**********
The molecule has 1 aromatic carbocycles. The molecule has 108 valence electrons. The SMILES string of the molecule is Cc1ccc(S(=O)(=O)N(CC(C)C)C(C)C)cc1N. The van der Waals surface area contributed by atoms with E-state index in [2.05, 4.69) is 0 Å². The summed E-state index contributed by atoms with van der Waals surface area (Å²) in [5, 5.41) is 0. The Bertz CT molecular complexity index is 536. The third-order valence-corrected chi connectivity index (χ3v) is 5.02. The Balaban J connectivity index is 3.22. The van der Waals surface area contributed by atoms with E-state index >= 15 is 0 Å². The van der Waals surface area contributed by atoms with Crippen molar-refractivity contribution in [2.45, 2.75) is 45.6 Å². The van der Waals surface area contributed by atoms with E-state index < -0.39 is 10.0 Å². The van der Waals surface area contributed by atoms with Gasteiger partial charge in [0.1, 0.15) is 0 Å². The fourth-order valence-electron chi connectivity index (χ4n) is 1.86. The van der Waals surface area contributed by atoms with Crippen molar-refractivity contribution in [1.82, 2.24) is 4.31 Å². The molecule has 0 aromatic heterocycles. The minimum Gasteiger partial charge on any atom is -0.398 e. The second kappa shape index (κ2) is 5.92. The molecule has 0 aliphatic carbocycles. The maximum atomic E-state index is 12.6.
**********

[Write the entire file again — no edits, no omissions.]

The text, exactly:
The molecule has 1 aromatic carbocycles. The molecule has 108 valence electrons. The SMILES string of the molecule is Cc1ccc(S(=O)(=O)N(CC(C)C)C(C)C)cc1N. The van der Waals surface area contributed by atoms with E-state index in [2.05, 4.69) is 0 Å². The summed E-state index contributed by atoms with van der Waals surface area (Å²) in [5, 5.41) is 0. The Bertz CT molecular complexity index is 536. The third-order valence-corrected chi connectivity index (χ3v) is 5.02. The Balaban J connectivity index is 3.22. The van der Waals surface area contributed by atoms with E-state index >= 15 is 0 Å². The van der Waals surface area contributed by atoms with Crippen molar-refractivity contribution in [2.45, 2.75) is 45.6 Å². The van der Waals surface area contributed by atoms with E-state index < -0.39 is 10.0 Å². The van der Waals surface area contributed by atoms with Gasteiger partial charge in [0.1, 0.15) is 0 Å². The fourth-order valence-electron chi connectivity index (χ4n) is 1.86. The van der Waals surface area contributed by atoms with Crippen molar-refractivity contribution in [1.82, 2.24) is 4.31 Å². The molecule has 0 aromatic heterocycles. The minimum Gasteiger partial charge on any atom is -0.398 e. The second kappa shape index (κ2) is 5.92. The molecule has 0 aliphatic carbocycles. The maximum atomic E-state index is 12.6.